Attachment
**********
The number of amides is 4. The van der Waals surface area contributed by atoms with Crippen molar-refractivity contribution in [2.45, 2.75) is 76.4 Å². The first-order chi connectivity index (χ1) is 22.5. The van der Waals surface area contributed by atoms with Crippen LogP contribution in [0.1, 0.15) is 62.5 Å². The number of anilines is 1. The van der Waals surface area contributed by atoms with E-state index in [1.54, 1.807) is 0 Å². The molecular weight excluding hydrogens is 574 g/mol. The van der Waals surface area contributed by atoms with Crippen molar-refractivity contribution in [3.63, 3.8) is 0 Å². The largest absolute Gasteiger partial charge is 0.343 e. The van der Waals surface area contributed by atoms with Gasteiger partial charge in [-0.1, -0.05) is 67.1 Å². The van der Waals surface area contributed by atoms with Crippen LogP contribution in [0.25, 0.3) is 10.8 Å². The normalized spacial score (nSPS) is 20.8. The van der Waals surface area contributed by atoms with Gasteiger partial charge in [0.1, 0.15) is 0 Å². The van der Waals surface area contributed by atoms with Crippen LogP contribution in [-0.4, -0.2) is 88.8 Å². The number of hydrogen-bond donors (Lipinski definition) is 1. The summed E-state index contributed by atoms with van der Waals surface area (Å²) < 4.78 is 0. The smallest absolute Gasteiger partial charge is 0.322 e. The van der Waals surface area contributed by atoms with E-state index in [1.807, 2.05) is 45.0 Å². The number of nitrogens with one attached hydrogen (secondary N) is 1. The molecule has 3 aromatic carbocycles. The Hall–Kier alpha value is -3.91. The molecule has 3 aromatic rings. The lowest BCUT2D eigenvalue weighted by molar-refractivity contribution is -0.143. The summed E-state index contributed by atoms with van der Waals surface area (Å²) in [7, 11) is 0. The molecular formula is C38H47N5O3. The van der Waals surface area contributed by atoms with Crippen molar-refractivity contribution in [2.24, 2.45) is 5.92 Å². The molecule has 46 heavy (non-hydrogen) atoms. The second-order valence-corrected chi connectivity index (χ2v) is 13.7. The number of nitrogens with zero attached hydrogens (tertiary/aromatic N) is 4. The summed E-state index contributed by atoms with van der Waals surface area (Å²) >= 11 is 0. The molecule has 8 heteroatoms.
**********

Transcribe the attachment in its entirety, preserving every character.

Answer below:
The number of amides is 4. The van der Waals surface area contributed by atoms with Crippen molar-refractivity contribution in [2.45, 2.75) is 76.4 Å². The first-order chi connectivity index (χ1) is 22.5. The van der Waals surface area contributed by atoms with Crippen LogP contribution in [0.1, 0.15) is 62.5 Å². The number of anilines is 1. The van der Waals surface area contributed by atoms with E-state index in [1.54, 1.807) is 0 Å². The molecular weight excluding hydrogens is 574 g/mol. The van der Waals surface area contributed by atoms with Crippen molar-refractivity contribution in [3.63, 3.8) is 0 Å². The largest absolute Gasteiger partial charge is 0.343 e. The van der Waals surface area contributed by atoms with Gasteiger partial charge in [-0.1, -0.05) is 67.1 Å². The van der Waals surface area contributed by atoms with Crippen LogP contribution in [0.25, 0.3) is 10.8 Å². The normalized spacial score (nSPS) is 20.8. The van der Waals surface area contributed by atoms with Gasteiger partial charge in [0.1, 0.15) is 0 Å². The van der Waals surface area contributed by atoms with Crippen LogP contribution in [-0.4, -0.2) is 88.8 Å². The number of hydrogen-bond donors (Lipinski definition) is 1. The summed E-state index contributed by atoms with van der Waals surface area (Å²) < 4.78 is 0. The smallest absolute Gasteiger partial charge is 0.322 e. The van der Waals surface area contributed by atoms with E-state index in [1.807, 2.05) is 45.0 Å². The number of nitrogens with one attached hydrogen (secondary N) is 1. The molecule has 3 aromatic carbocycles. The Hall–Kier alpha value is -3.91. The molecule has 3 aromatic rings. The lowest BCUT2D eigenvalue weighted by molar-refractivity contribution is -0.143. The summed E-state index contributed by atoms with van der Waals surface area (Å²) in [7, 11) is 0. The molecular formula is C38H47N5O3. The van der Waals surface area contributed by atoms with Crippen molar-refractivity contribution in [2.24, 2.45) is 5.92 Å². The molecule has 46 heavy (non-hydrogen) atoms. The second-order valence-corrected chi connectivity index (χ2v) is 13.7. The number of nitrogens with zero attached hydrogens (tertiary/aromatic N) is 4. The summed E-state index contributed by atoms with van der Waals surface area (Å²) >= 11 is 0. The molecule has 8 heteroatoms.